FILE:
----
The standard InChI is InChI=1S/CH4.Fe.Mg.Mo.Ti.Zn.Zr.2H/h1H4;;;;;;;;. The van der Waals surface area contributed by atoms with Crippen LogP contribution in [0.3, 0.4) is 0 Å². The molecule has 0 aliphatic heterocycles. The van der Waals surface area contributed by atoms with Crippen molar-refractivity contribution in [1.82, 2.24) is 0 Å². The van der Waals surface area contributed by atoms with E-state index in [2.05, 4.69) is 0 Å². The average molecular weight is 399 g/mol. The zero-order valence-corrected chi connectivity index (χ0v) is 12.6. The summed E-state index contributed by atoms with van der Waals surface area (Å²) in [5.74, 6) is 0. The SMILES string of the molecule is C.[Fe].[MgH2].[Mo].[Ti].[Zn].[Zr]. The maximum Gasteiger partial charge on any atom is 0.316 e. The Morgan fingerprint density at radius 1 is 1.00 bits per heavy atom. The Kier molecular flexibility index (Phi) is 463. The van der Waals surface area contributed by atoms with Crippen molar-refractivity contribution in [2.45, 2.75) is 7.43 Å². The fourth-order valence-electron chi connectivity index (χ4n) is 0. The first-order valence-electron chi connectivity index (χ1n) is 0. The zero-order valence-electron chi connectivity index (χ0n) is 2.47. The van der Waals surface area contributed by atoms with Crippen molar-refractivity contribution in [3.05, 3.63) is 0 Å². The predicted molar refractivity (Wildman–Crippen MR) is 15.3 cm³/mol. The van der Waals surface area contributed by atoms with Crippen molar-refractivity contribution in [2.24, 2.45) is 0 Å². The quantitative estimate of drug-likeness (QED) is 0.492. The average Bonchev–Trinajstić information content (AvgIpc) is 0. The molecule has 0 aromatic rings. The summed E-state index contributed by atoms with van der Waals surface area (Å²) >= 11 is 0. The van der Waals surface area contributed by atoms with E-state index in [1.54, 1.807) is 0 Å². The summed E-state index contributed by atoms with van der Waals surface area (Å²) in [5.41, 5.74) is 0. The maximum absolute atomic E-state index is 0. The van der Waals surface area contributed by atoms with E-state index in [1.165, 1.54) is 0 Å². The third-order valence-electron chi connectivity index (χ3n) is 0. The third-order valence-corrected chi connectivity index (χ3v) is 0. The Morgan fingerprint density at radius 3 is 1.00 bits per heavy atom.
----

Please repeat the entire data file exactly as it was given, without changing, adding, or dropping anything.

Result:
The standard InChI is InChI=1S/CH4.Fe.Mg.Mo.Ti.Zn.Zr.2H/h1H4;;;;;;;;. The van der Waals surface area contributed by atoms with Crippen LogP contribution in [0.3, 0.4) is 0 Å². The molecule has 0 aliphatic heterocycles. The van der Waals surface area contributed by atoms with Crippen molar-refractivity contribution in [1.82, 2.24) is 0 Å². The van der Waals surface area contributed by atoms with E-state index in [2.05, 4.69) is 0 Å². The average molecular weight is 399 g/mol. The zero-order valence-corrected chi connectivity index (χ0v) is 12.6. The summed E-state index contributed by atoms with van der Waals surface area (Å²) in [5.74, 6) is 0. The SMILES string of the molecule is C.[Fe].[MgH2].[Mo].[Ti].[Zn].[Zr]. The maximum Gasteiger partial charge on any atom is 0.316 e. The Morgan fingerprint density at radius 1 is 1.00 bits per heavy atom. The Kier molecular flexibility index (Phi) is 463. The van der Waals surface area contributed by atoms with Crippen molar-refractivity contribution in [2.45, 2.75) is 7.43 Å². The fourth-order valence-electron chi connectivity index (χ4n) is 0. The first-order valence-electron chi connectivity index (χ1n) is 0. The zero-order valence-electron chi connectivity index (χ0n) is 2.47. The van der Waals surface area contributed by atoms with Crippen molar-refractivity contribution in [3.05, 3.63) is 0 Å². The predicted molar refractivity (Wildman–Crippen MR) is 15.3 cm³/mol. The van der Waals surface area contributed by atoms with Crippen molar-refractivity contribution in [2.24, 2.45) is 0 Å². The quantitative estimate of drug-likeness (QED) is 0.492. The average Bonchev–Trinajstić information content (AvgIpc) is 0. The molecule has 0 aromatic rings. The summed E-state index contributed by atoms with van der Waals surface area (Å²) >= 11 is 0. The van der Waals surface area contributed by atoms with E-state index in [1.54, 1.807) is 0 Å². The summed E-state index contributed by atoms with van der Waals surface area (Å²) in [5.41, 5.74) is 0. The maximum absolute atomic E-state index is 0. The van der Waals surface area contributed by atoms with E-state index in [1.165, 1.54) is 0 Å². The third-order valence-electron chi connectivity index (χ3n) is 0. The third-order valence-corrected chi connectivity index (χ3v) is 0. The Morgan fingerprint density at radius 3 is 1.00 bits per heavy atom.